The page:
Invesco dominated the upper echelons of the list, with five of the top 10 ETFs by lending revenue as a percentage of assets.

“Every fraction of a basis point counts and if we have an opportunity to return some money to our shareholders we will do that,” said Anna Paglia, global head of ETFs and indexed strategies at Invesco, who said it returned more than $100mn to fund investors in lending revenues last year.

Paglia was unsurprised to see several of Invesco’s more “niche” ETFs on the list, given that they often own stocks that can command elevated lending fees, given the balance of supply and demand.

She said Invesco typically had 8 per cent of the holdings of its funds out on loan at any points, compared to just 3 per cent when the lending programme started in 2015.

The lending revenues available to larger, more mainstream funds are usually more modest. The average Vanguard fund received just 2.31bp of revenue last year and the typical BlackRock or iShares fund 2.12bp. Invesco (3.5bp) and State Street Global Advisors (3.43bp) were a little higher, Morningstar found.

Still, given Vanguard’s typically low fees, these revenues offset 16 per cent of the company’s average fee last year, compared to 13.4 per cent for SSGA and 4.2 per cent for Invesco.

Vanguard also scored highly in terms of the proportion of securities lending revenue that is passed to fundholders, rather than being eaten up in lending agent charges.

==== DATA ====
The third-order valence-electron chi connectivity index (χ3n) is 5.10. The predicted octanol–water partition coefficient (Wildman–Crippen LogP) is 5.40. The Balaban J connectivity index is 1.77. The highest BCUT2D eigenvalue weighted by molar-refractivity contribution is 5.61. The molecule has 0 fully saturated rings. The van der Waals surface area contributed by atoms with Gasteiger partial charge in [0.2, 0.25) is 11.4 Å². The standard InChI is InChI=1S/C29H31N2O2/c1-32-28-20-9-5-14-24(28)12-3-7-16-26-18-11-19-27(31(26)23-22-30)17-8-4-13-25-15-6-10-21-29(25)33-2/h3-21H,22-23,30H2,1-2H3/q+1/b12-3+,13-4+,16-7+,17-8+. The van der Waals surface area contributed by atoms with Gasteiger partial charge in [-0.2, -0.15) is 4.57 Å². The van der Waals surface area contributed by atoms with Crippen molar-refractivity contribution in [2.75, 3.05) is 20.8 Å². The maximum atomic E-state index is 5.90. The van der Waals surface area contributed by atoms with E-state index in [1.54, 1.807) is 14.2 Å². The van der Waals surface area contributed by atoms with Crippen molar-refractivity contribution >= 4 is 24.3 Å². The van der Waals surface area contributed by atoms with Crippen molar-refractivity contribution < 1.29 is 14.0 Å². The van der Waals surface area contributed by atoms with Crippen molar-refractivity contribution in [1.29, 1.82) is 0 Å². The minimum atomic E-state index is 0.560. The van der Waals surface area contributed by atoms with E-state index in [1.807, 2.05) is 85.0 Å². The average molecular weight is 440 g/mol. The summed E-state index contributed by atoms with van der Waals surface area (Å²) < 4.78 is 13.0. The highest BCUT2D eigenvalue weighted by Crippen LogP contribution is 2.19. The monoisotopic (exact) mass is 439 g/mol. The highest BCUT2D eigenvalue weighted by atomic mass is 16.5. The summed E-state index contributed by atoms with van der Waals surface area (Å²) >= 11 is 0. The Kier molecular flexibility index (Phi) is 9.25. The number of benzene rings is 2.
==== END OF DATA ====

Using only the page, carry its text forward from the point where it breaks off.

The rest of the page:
Vanguard passed 97 per cent of the revenue to its investors in the period from February 2022 to June 2023, ahead of 79.1 per cent for SSGA, 77 per cent for Invesco and 74.5 per cent for BlackRock/iShares, Morningstar found, based on a sample of each sponsor’s funds.

Despite the relatively modest sums typically involved, it said that with other differentiators between funds — such as fees and technology — converging, minor advantages such as lending revenues had become increasingly important.

As for the potential risks, Armour said there had been “some issues” with securities lending during the global financial crisis, predominantly due to “aggressive” reinvestment of cash collateral, rather than the counterparty risk of the borrower.

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As a result, he said regulators had tightened the rules around disclosure, collateral and cash reinvestment, and “securities lending is safer than ever before”.

“There is no such thing as free money. There are always risks associated with stock lending programmes,” said Paglia, adding that reinvestment of cash collateral carried the greatest risk.

Overall, Armour believed that while such revenues were useful to have, investors should not let them influence their overall asset allocation decisions.

“Investors should identify the best type of strategy for them regardless of expected lending revenue. Then they can seek a securities lending edge when looking at a menu of funds offering the same or similar strategies,” he said.